Enjoying the More of Less

Once every few months, my husband would go on our little purging sprees: cleaning out a closet, a kitchen cabinet, a bookshelf, and tossing everything we don’t need into a “donate” sack. Every time we do that, we feel refreshed and happy, knowing that some of our stuff are going to good use for another person or family.

But for some reason, the cycle just repeats itself endlessly. We always seem to have extras that we no longer need, or stuff that pile up in our storage shelves without having been used over the past year.

I’ve read other books on minimalism, so when my husband recommended this book based on a podcast he was listening to, I was a bit dubious. Didn’t we already know what minimalism meant, and didn’t we already try to do that in our temperate lifestyle?

But when I started reading The More of Less by Joshua Becker, I couldn’t seem to put it down. Possibly, it’s because of his easy, storytelling style. In fact, his opening story really resonated with me: he shared about how he had this really terrific idea one day of cleaning out the garage with his 7-year-old boy. After a few minutes, the boy already ran off with new toy discoveries—those that had been stored and therefore, been out of sight for months.

About every half hour, the boy would come back asking him to play, and he would keep saying, “I’ll be with you in a minute,” “As soon as I’m done,” and all that—only to find himself at the end of the day with the garage still undone and the whole day’s opportunity of bonding with his son gone with the wind.

Or, maybe we just happen to be at a life season when we really, truly, want more out of life without getting tangled in with more and more stuff.

We can control our money, or it can control us. One way we can exercise our power over money is when we, not the latest advertisement, decide where every dollar should go.
        
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3 Important Highlights from The More of Less

In this post, I hope to share some of the key points that spoke to me from Joshua Becker’s The More of Less:

1. Do we really want to spend our time maintaining all our stuff?

Like in the author’s opening story, one weekend I found myself stuck cleaning out our storeroom in the house. It wasn’t even planned; it just so happened that I needed something that was in the storeroom, and because there was so much stuff, I had to get other things out first, rearranging them, to get to what I needed.

That’s when the book’s first premise hit home: did I really want to spend my time managing all my stuff? Or was there a better way, of keeping less stuff in the first place?

2. Minimalism can look like different things for different people.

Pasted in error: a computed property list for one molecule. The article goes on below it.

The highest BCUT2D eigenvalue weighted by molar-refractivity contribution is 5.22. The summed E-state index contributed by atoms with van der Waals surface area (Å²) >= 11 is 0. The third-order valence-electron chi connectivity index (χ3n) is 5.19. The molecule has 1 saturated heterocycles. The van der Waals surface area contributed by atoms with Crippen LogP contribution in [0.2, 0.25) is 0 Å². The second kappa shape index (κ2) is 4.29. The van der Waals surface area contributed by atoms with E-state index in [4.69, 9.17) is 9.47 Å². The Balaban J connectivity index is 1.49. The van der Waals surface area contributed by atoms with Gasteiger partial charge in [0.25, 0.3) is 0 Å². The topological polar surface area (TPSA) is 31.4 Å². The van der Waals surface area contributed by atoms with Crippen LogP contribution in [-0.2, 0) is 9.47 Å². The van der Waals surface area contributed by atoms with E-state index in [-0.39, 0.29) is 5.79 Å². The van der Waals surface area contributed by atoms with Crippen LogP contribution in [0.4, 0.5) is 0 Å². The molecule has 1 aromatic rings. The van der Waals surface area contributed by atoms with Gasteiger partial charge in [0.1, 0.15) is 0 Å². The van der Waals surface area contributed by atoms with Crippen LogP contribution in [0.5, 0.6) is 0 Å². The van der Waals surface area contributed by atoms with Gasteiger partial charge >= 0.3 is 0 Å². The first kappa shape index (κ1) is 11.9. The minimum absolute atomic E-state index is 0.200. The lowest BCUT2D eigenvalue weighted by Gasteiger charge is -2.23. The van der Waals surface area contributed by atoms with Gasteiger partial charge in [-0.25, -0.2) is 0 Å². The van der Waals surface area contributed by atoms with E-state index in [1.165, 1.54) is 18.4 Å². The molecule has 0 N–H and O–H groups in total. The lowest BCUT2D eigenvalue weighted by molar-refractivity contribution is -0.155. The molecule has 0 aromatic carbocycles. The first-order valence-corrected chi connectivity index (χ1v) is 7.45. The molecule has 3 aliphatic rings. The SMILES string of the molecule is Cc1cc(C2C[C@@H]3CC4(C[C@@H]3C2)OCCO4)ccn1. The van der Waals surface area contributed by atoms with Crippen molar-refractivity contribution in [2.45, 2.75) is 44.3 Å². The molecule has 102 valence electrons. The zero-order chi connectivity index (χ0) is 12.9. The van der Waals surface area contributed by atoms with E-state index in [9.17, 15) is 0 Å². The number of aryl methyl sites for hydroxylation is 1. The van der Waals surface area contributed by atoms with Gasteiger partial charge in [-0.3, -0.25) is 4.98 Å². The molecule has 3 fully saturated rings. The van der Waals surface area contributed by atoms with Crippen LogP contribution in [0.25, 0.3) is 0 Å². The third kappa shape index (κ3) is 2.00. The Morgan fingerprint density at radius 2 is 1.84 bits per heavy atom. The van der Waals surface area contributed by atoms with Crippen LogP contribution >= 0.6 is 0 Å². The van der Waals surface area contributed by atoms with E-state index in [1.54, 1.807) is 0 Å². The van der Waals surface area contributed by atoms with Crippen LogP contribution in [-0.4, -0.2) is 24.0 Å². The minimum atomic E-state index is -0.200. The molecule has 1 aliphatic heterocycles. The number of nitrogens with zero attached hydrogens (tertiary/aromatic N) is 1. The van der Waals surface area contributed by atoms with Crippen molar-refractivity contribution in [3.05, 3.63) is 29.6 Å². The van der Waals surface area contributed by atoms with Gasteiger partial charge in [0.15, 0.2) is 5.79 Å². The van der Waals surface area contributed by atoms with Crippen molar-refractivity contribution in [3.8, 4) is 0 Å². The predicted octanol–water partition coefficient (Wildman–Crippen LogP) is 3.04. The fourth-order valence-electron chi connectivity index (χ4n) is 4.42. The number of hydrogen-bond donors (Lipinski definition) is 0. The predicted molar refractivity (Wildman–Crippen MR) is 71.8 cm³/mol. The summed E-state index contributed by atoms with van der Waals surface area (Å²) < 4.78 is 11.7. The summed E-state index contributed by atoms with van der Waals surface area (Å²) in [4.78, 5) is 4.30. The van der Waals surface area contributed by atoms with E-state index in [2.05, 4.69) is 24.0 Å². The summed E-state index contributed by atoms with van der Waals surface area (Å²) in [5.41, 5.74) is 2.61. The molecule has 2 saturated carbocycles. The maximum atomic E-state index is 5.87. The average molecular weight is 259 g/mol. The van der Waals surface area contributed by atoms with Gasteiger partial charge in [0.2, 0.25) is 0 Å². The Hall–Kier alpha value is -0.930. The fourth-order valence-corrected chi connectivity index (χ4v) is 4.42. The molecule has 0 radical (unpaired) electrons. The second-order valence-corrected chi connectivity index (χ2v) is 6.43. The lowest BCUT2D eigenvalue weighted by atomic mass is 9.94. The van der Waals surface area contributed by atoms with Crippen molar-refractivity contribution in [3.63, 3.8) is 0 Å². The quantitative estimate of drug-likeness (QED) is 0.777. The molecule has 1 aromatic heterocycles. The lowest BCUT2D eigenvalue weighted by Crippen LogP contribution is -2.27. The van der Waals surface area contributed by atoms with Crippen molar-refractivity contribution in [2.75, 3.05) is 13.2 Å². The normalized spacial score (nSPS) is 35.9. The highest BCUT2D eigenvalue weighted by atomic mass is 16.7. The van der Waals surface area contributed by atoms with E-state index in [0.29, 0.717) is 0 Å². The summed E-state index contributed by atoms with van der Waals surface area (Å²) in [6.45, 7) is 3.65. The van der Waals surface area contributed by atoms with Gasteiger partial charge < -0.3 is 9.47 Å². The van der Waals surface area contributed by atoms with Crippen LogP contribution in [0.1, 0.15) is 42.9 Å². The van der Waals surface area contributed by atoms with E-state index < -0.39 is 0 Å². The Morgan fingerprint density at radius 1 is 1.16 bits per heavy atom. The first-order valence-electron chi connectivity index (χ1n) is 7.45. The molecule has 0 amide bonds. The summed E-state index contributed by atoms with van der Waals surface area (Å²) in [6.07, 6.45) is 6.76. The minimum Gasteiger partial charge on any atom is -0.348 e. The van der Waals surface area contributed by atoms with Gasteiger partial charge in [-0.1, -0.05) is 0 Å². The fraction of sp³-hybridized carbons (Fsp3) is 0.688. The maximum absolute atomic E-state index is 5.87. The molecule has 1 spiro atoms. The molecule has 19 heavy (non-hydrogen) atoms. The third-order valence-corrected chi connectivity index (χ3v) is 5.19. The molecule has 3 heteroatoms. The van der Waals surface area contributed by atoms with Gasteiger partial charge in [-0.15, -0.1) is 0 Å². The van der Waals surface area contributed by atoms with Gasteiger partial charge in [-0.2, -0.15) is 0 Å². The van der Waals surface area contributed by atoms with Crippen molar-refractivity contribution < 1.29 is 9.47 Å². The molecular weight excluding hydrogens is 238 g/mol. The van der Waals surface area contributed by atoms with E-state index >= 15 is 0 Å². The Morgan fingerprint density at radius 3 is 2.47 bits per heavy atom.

I think one thing that turned me off most of the minimalist books I’ve read is that I tend to be defensive about things I consider important. Our family homeschools, so I’m very passionate—and possessive!—over books. And because we have three boys, I have every reason to hold on to books that the oldest has finished but which the youngest, who is 11 years younger, might still use.

In The More of Less, Joshua Becker devotes a whole chapter, Chapter 3: Minimalism Your Way, to explain that minimalism isn’t a fixed one-size-fits-all mold. Instead, we need to apply it in whatever way works for your family.

For example, if your family, like his and mine, enjoys hosting people over for dinners and intimate conversations, it probably won’t make sense to downsize to a two-person breakfast table, even if it’s only two of you left in the home.

3. Happiness from consumerism is a lie.

In another chapter, the author details the way that marketers have been able to convince us that buying things equals happiness. He shows us the different faces of consumerism, affected by what generation we’re in. He also exposes the various strategies that advertisers use to get us to part with our hard-earned dollar.

I feel like this chapter is a crucial ingredient for embracing a lifestyle of minimalism, because unless you identify that stuff won’t make you happy, it won’t be easy to say no to another new purchase every week!

You Can Have More with Less

I sped through the book, but I have yet to apply all the principles to our household on a consistent basis. But I highly recommend this book for anyone looking for a full life without being bogged down with stuff! Purchase a copy through Amazon here.

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